International students working under the table

Under the table jobs, commonly known as ‘cash jobs’ have picked up momentum among international students looking for an alternative way to meet their expenses in the city.

Brittany Barber
Staff Reporter
Preeteesh Peetabh Singh
News Editor

International students working under the table. Illustration: Samantha Bullis/The Dialog

Illustration: Samantha Bullis/The Dialog

Toronto is one of the most multicultural cities in the world and with that comes students looking to further their education from outside countries. With students coming from over 100 different countries to study at George Brown College (GBC) and tuition fees rising, the pressure is on them to start finding work as soon as possible.

Under the table jobs, commonly known as “cash jobs” have picked up momentum among international students looking for an alternative way to meet their expenses in the city.

These jobs do not require a social insurance number or a work permit. It’s a deal between the employer and the employee to work for cash. The employers sometimes pay below the minimum wage and dodge taxes,  while employees often work more than the specified hours they are allowed.

But of course it’s illegal.

“The reason why we have to take cash jobs because tuition and living expenses are very high in the city,” said a former business student at GBC who asked to remain anonymous as it could lead to legal complications. “There is lot of exploitation when we work for cash. There is insecurity. We don’t get paid on time and sometimes don’t get paid at all.”

Under current rules, international students have to wait for the first six months before being eligible for an off-campus work permit.

According to Citizenship and Immigration Canada (CIC), the new rules for international students will take effect on June 1. The six-month waiting period will be abolished and students with valid study permits pursuing academic, vocational or professional training of six months or more that leads to a degree, diploma or certificate at a designated institution, will be eligible to work off-campus for up to 20 hours per week during the academic session and full-time during scheduled breaks.

CIC claims that new regulations will improve services to genuine students, while protecting Canada’s international reputation for high-quality education and reducing the potential for fraud and misuse of the program.

Tuition fees for international students at GBC have increased, effective May 5, from $5,700 to $6,440 per semester for both diploma and certificate programs. Degree programs are increasing by $950 this year for a total of $8,250 per semester.

According to the Canada Mortgage and Housing Corporation, the average rent for a two bedroom apartment in the city’s centre is roughly $1,213 per month.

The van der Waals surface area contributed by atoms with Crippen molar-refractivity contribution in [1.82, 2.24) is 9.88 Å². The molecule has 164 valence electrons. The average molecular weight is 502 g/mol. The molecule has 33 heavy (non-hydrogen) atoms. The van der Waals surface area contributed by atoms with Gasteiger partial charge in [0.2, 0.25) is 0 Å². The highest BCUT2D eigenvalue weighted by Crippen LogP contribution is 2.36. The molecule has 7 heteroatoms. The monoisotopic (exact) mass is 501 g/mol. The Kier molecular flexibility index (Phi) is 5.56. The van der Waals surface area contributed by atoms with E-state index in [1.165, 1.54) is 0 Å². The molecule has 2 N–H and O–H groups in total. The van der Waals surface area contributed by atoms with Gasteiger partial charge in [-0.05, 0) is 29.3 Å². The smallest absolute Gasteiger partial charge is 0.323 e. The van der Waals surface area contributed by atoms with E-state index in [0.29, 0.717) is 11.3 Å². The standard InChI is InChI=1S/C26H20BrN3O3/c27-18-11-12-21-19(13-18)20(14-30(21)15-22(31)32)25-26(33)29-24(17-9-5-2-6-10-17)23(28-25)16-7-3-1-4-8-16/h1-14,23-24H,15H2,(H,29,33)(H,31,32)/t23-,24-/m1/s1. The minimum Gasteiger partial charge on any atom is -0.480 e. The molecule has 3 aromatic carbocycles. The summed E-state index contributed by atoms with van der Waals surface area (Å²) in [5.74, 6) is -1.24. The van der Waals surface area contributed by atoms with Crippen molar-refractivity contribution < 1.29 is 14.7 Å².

Working at minimum wage at 20 hours a week, can earn up to $888 a month. Rental, on top of tuition fees being on the rise and the limited amount of hours an international student is allowed to work, the numbers just don’t add up.

A marketing student from GBC who also asked that we do not use their name because they feared deportation explains why they are willing to work for cash. “We go for cash jobs for two reasons, everything is so expensive; and they have a lot of restrictions on work permits.”

Citing their own personal story they said, “There is an employment agency in Cabbagetown, I went there looking for a job. After a few days they called me and said that they have some labour jobs available. They don’t need your SIN, or work permit; they just want you to work. They collaborate with employers. They said that they will take 1.5 per cent commission per hour.”

Tutoring, editing classmates’ work, dog walking, working in repairs, being a handyman or participating in day labour are some of the jobs available under the table today.

The International Centre at GBC is more than happy to work with international students. However, they can not help students with resident visas, study, or work permits. You will be directed to the official CIC website or call centre.

International students currently have the option of working for the school without a work permit. However, if you can handle the workload, it is possible to work for the college while working elsewhere on a valid work permit and there is no law or policy keeping student from working 20 hours off campus and 20 hours on campus.

Not declaring income is a federal offence and may result in deportation for international students. But with tuition fees on the rise, and without outside support from family members or loans, how can the average international student afford to live in Toronto?


International students working under the table